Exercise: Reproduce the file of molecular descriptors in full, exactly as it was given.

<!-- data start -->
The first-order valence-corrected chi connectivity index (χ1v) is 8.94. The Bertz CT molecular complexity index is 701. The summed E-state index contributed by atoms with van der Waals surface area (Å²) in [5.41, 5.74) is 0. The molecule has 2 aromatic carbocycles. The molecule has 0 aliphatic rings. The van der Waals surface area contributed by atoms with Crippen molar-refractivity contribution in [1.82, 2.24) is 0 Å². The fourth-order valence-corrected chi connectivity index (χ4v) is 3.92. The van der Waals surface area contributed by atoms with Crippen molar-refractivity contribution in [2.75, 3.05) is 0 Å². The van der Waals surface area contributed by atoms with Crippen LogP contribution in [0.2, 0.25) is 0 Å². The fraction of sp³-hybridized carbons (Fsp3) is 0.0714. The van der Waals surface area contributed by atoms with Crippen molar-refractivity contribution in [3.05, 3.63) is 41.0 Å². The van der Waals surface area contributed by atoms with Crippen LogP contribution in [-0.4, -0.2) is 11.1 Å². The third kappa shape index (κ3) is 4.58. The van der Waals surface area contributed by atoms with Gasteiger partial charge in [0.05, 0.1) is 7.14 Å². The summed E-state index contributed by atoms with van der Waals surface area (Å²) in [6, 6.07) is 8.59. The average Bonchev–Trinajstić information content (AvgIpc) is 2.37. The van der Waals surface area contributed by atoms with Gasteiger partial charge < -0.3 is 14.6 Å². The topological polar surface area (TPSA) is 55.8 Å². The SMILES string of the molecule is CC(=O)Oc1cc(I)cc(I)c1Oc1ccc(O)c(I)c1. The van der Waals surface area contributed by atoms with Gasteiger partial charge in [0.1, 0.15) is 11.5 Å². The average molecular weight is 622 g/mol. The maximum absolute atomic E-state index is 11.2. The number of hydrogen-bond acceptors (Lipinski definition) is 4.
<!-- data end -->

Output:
The first-order valence-corrected chi connectivity index (χ1v) is 8.94. The Bertz CT molecular complexity index is 701. The summed E-state index contributed by atoms with van der Waals surface area (Å²) in [5.41, 5.74) is 0. The molecule has 2 aromatic carbocycles. The molecule has 0 aliphatic rings. The van der Waals surface area contributed by atoms with Crippen molar-refractivity contribution in [1.82, 2.24) is 0 Å². The fourth-order valence-corrected chi connectivity index (χ4v) is 3.92. The van der Waals surface area contributed by atoms with Crippen molar-refractivity contribution in [2.75, 3.05) is 0 Å². The van der Waals surface area contributed by atoms with Crippen LogP contribution in [0.2, 0.25) is 0 Å². The fraction of sp³-hybridized carbons (Fsp3) is 0.0714. The van der Waals surface area contributed by atoms with Crippen molar-refractivity contribution in [3.05, 3.63) is 41.0 Å². The van der Waals surface area contributed by atoms with Crippen LogP contribution in [-0.4, -0.2) is 11.1 Å². The third kappa shape index (κ3) is 4.58. The van der Waals surface area contributed by atoms with Gasteiger partial charge in [0.05, 0.1) is 7.14 Å². The summed E-state index contributed by atoms with van der Waals surface area (Å²) in [6, 6.07) is 8.59. The average Bonchev–Trinajstić information content (AvgIpc) is 2.37. The van der Waals surface area contributed by atoms with Gasteiger partial charge < -0.3 is 14.6 Å². The topological polar surface area (TPSA) is 55.8 Å². The SMILES string of the molecule is CC(=O)Oc1cc(I)cc(I)c1Oc1ccc(O)c(I)c1. The van der Waals surface area contributed by atoms with Gasteiger partial charge in [0.1, 0.15) is 11.5 Å². The average molecular weight is 622 g/mol. The maximum absolute atomic E-state index is 11.2. The number of hydrogen-bond acceptors (Lipinski definition) is 4.